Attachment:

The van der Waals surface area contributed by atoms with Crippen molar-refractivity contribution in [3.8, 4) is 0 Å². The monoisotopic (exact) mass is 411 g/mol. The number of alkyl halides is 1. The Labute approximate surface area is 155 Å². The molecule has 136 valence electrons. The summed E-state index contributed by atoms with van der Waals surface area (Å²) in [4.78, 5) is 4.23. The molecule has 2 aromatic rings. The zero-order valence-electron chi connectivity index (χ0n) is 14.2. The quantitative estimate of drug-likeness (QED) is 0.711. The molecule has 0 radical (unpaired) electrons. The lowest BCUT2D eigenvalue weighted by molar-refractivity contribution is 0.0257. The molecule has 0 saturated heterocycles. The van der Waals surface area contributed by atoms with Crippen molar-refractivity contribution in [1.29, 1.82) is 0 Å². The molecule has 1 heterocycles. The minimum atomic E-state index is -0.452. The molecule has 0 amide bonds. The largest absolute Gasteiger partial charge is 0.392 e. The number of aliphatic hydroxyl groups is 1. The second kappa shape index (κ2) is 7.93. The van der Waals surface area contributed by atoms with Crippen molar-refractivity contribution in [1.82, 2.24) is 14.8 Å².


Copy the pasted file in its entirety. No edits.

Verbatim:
The van der Waals surface area contributed by atoms with Crippen molar-refractivity contribution in [3.8, 4) is 0 Å². The monoisotopic (exact) mass is 411 g/mol. The number of alkyl halides is 1. The Labute approximate surface area is 155 Å². The molecule has 136 valence electrons. The summed E-state index contributed by atoms with van der Waals surface area (Å²) in [4.78, 5) is 4.23. The molecule has 2 aromatic rings. The zero-order valence-electron chi connectivity index (χ0n) is 14.2. The quantitative estimate of drug-likeness (QED) is 0.711. The molecule has 0 radical (unpaired) electrons. The lowest BCUT2D eigenvalue weighted by molar-refractivity contribution is 0.0257. The molecule has 0 saturated heterocycles. The van der Waals surface area contributed by atoms with Crippen molar-refractivity contribution in [1.29, 1.82) is 0 Å². The molecule has 1 heterocycles. The minimum atomic E-state index is -0.452. The molecule has 0 amide bonds. The largest absolute Gasteiger partial charge is 0.392 e. The number of aliphatic hydroxyl groups is 1. The second kappa shape index (κ2) is 7.93. The van der Waals surface area contributed by atoms with Crippen molar-refractivity contribution in [1.82, 2.24) is 14.8 Å².